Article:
You have a long history of performing duets, with partners ranging from Deniece Williams, with whom you had a chart-topping hit single, to Jane Olivor and Dionne Warwick, among others. Is there a current artist with whom you’d like to sing a duet?

“Jennifer Warnes. I just love the quality of her voice. You can’t buy that. You can’t learn it. I heard her for the first time singing ‘Up Where We Belong’ and would be honored to sing with her if she is ever available. As far as my other duet partners are concerned, of course, I love my ladies very much. They are dear, wonderful and truly great artists.”

When I interviewed Don McLean a couple of months ago, we talked about your rendition of “And I Love You So.” He cited it as one of his favorites and said, “It’s always amazing to hear Johnny Mathis…do ‘And I Love You So,’ because he has such a unique style. He has that echo chamber in his mouth and he does that song and it knocks you out.” What do you think about that?

“Don McLean, yeah, wonderful, good songwriter. I loved the way I sang it, but I had sort of a misconstrued idea about waiting before I sang a certain phrase. He liked it a lot and I was very, very happy because he wrote it.  But I thought on my second listening, I thought I could’ve done a better job, but, of course, that is the way careers go. I’m always thinking I can do a better job on most of the things I’ve recorded. Evidently, Don wasn’t bothered by my lack of confidence in my singing of that song.” 

You are once again going out on a concert tour. When you look out in the audience and see the faces of your fans, especially those of a certain age, do you feel as if you’ve grown up together?

“Yes, many of us have grown up together. And it’s a wonderful thing. It helps me in that I don’t feel obligated just to sing the same songs over and over again. They’re familiar enough with them that if I sing a little bit of one or two, then I can actually do what I think is more interesting for the audience by singing some of the songs that perhaps they aren’t familiar with, but that I feel deserve to be performed.  

“I’ve been very lucky over the years, meeting great songwriters and musicians who have performed music that I fell in love with, and I have recorded. But there are wonderful moments when I feel like really getting involved with some music that perhaps I’ve sung in the past, or that I’ve always wanted to sing. Fortunately, the audience is attentive enough to let me do it. I’ve learned my lessons not to go too far out, but you do want to experiment a little bit because we do a lot of the same stuff over and over and over again.  The fans don’t hear it that way, but we (the performers) do.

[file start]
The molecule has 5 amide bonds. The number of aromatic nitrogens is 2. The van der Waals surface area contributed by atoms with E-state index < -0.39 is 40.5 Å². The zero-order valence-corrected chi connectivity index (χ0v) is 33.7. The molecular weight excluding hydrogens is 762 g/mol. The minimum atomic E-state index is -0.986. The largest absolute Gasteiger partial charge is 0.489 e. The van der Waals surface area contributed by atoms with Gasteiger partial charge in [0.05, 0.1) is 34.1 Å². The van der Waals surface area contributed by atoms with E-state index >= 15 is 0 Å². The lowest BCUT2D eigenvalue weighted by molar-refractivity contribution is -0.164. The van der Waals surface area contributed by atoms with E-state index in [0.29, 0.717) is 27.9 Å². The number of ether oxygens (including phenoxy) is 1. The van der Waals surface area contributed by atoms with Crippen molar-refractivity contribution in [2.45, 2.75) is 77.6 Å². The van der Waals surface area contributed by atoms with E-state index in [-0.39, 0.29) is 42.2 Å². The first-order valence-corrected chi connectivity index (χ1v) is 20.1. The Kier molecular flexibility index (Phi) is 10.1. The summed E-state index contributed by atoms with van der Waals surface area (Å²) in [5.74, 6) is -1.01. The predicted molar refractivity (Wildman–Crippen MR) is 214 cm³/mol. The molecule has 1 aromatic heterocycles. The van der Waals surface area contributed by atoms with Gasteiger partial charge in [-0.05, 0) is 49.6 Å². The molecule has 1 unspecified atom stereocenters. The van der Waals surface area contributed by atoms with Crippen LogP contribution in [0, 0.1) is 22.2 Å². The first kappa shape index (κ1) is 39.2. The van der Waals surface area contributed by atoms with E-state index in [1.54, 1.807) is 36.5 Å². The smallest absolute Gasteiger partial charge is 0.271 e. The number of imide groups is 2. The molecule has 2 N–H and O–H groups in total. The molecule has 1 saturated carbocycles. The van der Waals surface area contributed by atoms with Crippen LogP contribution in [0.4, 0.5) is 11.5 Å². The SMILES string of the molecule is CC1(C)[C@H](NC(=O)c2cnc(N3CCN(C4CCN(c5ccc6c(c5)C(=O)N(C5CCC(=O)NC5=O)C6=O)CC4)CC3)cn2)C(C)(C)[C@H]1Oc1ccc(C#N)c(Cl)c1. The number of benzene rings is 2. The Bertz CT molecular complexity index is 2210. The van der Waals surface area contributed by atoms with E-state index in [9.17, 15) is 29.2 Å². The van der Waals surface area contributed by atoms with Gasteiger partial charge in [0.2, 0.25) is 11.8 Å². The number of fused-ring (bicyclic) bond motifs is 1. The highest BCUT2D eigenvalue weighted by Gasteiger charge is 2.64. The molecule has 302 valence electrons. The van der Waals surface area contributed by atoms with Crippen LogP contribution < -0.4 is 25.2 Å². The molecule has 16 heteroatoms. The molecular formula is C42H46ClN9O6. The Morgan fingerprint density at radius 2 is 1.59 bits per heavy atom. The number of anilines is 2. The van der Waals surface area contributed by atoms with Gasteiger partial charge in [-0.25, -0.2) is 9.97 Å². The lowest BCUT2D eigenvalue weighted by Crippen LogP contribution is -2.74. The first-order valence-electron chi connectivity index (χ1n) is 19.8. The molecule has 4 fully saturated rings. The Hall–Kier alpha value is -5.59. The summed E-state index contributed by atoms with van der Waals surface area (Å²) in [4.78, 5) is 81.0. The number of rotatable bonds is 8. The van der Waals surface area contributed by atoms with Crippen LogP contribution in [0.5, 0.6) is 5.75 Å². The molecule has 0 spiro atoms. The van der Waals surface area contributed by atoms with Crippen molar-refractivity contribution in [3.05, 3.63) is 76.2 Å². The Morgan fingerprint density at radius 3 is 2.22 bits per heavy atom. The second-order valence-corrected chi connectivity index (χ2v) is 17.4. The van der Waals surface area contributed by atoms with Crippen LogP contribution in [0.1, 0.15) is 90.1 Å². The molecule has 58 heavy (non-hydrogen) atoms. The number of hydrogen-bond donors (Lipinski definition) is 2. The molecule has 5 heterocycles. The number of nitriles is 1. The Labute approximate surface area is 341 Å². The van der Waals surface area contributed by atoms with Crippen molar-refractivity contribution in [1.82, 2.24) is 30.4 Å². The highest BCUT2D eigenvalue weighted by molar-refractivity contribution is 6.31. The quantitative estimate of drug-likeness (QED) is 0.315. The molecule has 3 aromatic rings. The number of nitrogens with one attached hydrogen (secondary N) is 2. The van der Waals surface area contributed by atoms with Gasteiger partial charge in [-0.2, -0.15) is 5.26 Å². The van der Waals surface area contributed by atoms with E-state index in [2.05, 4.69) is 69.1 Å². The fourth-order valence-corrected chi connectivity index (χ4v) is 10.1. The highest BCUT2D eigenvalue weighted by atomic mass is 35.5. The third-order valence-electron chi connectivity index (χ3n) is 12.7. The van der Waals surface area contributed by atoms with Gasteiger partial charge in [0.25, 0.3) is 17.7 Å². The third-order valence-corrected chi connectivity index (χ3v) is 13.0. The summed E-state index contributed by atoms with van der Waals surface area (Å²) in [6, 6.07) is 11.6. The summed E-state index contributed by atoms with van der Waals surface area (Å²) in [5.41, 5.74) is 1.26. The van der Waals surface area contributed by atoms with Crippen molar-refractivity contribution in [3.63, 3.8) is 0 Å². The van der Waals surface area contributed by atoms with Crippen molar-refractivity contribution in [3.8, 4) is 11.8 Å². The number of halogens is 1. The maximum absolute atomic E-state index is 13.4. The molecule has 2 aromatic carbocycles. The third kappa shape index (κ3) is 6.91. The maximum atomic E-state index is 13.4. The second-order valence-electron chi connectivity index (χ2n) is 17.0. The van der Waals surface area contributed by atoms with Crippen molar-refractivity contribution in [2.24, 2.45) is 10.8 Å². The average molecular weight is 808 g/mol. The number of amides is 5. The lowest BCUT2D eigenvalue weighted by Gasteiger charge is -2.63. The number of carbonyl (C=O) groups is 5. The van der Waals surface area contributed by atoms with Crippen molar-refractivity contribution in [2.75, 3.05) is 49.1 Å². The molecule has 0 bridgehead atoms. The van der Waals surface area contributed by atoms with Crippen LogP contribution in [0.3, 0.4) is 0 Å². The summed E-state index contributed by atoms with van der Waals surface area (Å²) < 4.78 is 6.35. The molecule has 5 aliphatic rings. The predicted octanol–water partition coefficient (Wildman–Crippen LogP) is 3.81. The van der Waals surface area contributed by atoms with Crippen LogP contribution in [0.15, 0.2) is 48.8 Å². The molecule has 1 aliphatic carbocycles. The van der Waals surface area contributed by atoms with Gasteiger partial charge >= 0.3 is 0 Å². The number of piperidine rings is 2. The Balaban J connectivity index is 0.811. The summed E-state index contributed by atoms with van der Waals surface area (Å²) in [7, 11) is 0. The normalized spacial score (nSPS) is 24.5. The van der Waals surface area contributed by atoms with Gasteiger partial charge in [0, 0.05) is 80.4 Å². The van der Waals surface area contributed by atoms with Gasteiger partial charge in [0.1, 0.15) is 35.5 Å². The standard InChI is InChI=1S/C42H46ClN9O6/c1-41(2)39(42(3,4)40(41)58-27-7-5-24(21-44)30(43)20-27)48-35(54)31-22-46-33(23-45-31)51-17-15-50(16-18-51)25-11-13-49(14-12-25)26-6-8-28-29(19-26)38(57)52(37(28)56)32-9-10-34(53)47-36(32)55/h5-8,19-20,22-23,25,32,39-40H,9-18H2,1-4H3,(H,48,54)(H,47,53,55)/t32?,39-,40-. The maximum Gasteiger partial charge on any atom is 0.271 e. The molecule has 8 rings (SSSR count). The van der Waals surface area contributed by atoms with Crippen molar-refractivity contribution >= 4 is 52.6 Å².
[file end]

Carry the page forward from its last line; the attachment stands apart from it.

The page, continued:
“I was very nervous in the beginning of my career and unfortunately on a lot of occasions it showed through my performances — not so much that it ruined the performance, but it certainly was a learning process on my part to learn to control my emotions while I’m onstage. When you know that the people are familiar with you, they like your music, it gives you a certain amount of relaxation, which, of course, has helped me over the years. I don’t really know how I came to feel as relaxed as I do now onstage. Maybe it’s just that you do it so often. It’s all I know how to do.” 

If there was one song that you could retire and never have to sing again, what would it be?

“I’ve been very lucky over the years. Most of the music that I’ve sung has been good music. There are songs that are more difficult than others to sing. For instance, the high note in ‘Misty.’ We did lower the key, which helps a great deal, but I still have to sing kind of a note in the middle of the song that is a bit (laughs) ‘iffy’ and way out there. But I’ve just learned to do it vocally night after night. I love that song. I love the fact that it was written by the great artist Erroll Garner and the wonderful lyrics by Johnny Burke.

“As far as retiring any of the songs, mostly, I have a hard time with songs that are vocally difficult but over the years, I’ve learned that it’s better in the long run that I sing songs that I can vocally manage without too much trouble.”

 Johnny Mathis performs, Dec. 9 at the Tilles Center for the Performing Arts LIU Post in Greenvale, N.Y.  For more, visit tillescenter.org.